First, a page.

I suddenly realized I was not alone.  In fact, every move I made was being watched.  Behind me, my two dogs were standing by the door leading out to the backyard and were trembling.  In fact, one of the dogs was wet from head to tail and was absolutely frantic.  Assuming they had been spooked by the water spraying, I reached for the sliding glass door to let them out.  That’s when I saw it.  The door was damaged in multiple places, the door handle broken, and blood (not mine) covered much of the glass as well as the door frame.

A portion of the door to the backyard - post blood clean-up.

A portion of the door to the backyard – post blood clean-up.

My senses went on high-alert and I began searching the house for a possible intruder.  Had someone circumvented our alarm and vandalized our home?  Was this the act of teenage vandals hoping to flood basements for no other reason than to cure boredom?  The former Secret Service agent in my was wondering if this was an elaborate diversion, and an intruder was lying in wait.

I searched the house and cleared it of any threats.  During the search, I heard the tell-tale chirp of a smoke detector that had a failing battery.  I thought, Great.  Just one more thing to add to the list.  Upon returning to the basement, I discovered the bottom corners of a door leading to a storage area was also covered with blood.  What the hell happened here?  Two damaged doors.  Blood everywhere.  A vandalized waterline.  My thumb bleeding.  Dogs trembling.  The scene was perplexing.  It was shocking.  It was… our home.  This – whatever THIS was – couldn’t happen here.  Not here.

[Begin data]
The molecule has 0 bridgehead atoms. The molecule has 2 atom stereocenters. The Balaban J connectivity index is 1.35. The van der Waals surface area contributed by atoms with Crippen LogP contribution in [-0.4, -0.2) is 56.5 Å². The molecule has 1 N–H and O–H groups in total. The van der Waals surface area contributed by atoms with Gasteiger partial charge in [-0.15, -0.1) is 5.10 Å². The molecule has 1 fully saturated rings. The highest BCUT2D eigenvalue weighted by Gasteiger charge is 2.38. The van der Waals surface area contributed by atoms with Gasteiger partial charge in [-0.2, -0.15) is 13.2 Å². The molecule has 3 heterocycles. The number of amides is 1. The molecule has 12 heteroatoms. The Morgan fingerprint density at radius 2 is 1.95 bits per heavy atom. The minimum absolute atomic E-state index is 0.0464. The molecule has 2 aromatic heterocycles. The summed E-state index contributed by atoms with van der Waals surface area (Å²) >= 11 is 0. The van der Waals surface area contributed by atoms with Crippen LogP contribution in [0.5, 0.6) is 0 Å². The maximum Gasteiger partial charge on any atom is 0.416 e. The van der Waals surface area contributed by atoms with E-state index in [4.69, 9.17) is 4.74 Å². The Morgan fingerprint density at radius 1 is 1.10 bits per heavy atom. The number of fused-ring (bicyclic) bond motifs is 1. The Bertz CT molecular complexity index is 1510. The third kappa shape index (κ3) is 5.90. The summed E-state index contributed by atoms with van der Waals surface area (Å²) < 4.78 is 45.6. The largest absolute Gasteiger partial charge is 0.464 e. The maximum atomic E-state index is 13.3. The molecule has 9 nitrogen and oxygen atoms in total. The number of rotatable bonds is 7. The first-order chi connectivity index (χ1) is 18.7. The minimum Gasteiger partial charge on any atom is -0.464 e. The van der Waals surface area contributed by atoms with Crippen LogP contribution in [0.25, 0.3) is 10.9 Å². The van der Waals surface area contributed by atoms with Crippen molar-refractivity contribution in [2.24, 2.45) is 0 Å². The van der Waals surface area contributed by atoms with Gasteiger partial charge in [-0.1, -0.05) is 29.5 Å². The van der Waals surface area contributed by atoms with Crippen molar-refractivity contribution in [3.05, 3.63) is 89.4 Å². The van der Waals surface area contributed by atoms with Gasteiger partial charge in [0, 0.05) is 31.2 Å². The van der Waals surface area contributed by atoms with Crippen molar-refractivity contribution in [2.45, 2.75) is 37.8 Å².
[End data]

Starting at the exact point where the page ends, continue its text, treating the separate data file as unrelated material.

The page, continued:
I breathed deeply and cleared my mind.  It was important for me not to jump to any conclusions and to simply analyze the evidence on hand.  It was Arthur Conan Doyle’s famous detective, Sherlock Holmes who said, “It is a capital mistake to theorize before one has data. Insensibly one begins to twist facts to suit theories, instead of theories to suit facts.”  I remained still and thought deeply.  I considered every piece of evidence one by one and then searched for links between those item.  Slowly, a picture began to form.  Then… I knew.